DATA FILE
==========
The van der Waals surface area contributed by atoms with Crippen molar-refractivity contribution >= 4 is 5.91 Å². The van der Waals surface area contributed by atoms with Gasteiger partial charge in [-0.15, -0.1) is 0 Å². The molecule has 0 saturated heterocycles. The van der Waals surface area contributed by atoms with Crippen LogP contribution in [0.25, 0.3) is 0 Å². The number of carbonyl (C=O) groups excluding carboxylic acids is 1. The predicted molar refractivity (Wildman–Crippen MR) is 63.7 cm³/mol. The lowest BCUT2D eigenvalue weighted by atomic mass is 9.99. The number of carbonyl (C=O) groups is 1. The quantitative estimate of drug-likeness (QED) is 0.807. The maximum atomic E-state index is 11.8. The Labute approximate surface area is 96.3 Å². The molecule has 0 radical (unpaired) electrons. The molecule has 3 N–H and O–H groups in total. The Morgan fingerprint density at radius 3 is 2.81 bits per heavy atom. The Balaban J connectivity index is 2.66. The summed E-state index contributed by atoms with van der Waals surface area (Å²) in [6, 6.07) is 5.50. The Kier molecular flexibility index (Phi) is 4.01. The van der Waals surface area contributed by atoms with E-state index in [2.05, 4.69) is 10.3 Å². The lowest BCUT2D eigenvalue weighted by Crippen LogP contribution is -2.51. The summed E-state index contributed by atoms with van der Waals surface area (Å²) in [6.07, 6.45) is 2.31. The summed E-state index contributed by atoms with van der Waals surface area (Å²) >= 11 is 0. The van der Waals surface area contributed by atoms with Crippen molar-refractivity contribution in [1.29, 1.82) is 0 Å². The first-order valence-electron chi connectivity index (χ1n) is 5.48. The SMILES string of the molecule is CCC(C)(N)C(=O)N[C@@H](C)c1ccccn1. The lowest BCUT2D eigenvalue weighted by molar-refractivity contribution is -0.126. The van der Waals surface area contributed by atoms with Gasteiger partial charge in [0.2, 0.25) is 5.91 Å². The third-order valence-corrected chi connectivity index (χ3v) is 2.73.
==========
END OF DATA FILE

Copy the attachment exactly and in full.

The van der Waals surface area contributed by atoms with Crippen molar-refractivity contribution >= 4 is 5.91 Å². The van der Waals surface area contributed by atoms with Gasteiger partial charge in [-0.15, -0.1) is 0 Å². The molecule has 0 saturated heterocycles. The van der Waals surface area contributed by atoms with Crippen LogP contribution in [0.25, 0.3) is 0 Å². The number of carbonyl (C=O) groups excluding carboxylic acids is 1. The predicted molar refractivity (Wildman–Crippen MR) is 63.7 cm³/mol. The lowest BCUT2D eigenvalue weighted by atomic mass is 9.99. The number of carbonyl (C=O) groups is 1. The quantitative estimate of drug-likeness (QED) is 0.807. The maximum atomic E-state index is 11.8. The Labute approximate surface area is 96.3 Å². The molecule has 0 radical (unpaired) electrons. The molecule has 3 N–H and O–H groups in total. The Morgan fingerprint density at radius 3 is 2.81 bits per heavy atom. The Balaban J connectivity index is 2.66. The summed E-state index contributed by atoms with van der Waals surface area (Å²) in [6, 6.07) is 5.50. The Kier molecular flexibility index (Phi) is 4.01. The van der Waals surface area contributed by atoms with E-state index in [2.05, 4.69) is 10.3 Å². The lowest BCUT2D eigenvalue weighted by Crippen LogP contribution is -2.51. The summed E-state index contributed by atoms with van der Waals surface area (Å²) in [6.07, 6.45) is 2.31. The summed E-state index contributed by atoms with van der Waals surface area (Å²) >= 11 is 0. The van der Waals surface area contributed by atoms with Crippen molar-refractivity contribution in [1.29, 1.82) is 0 Å². The first-order valence-electron chi connectivity index (χ1n) is 5.48. The SMILES string of the molecule is CCC(C)(N)C(=O)N[C@@H](C)c1ccccn1. The lowest BCUT2D eigenvalue weighted by molar-refractivity contribution is -0.126. The van der Waals surface area contributed by atoms with Gasteiger partial charge in [0.2, 0.25) is 5.91 Å². The third-order valence-corrected chi connectivity index (χ3v) is 2.73.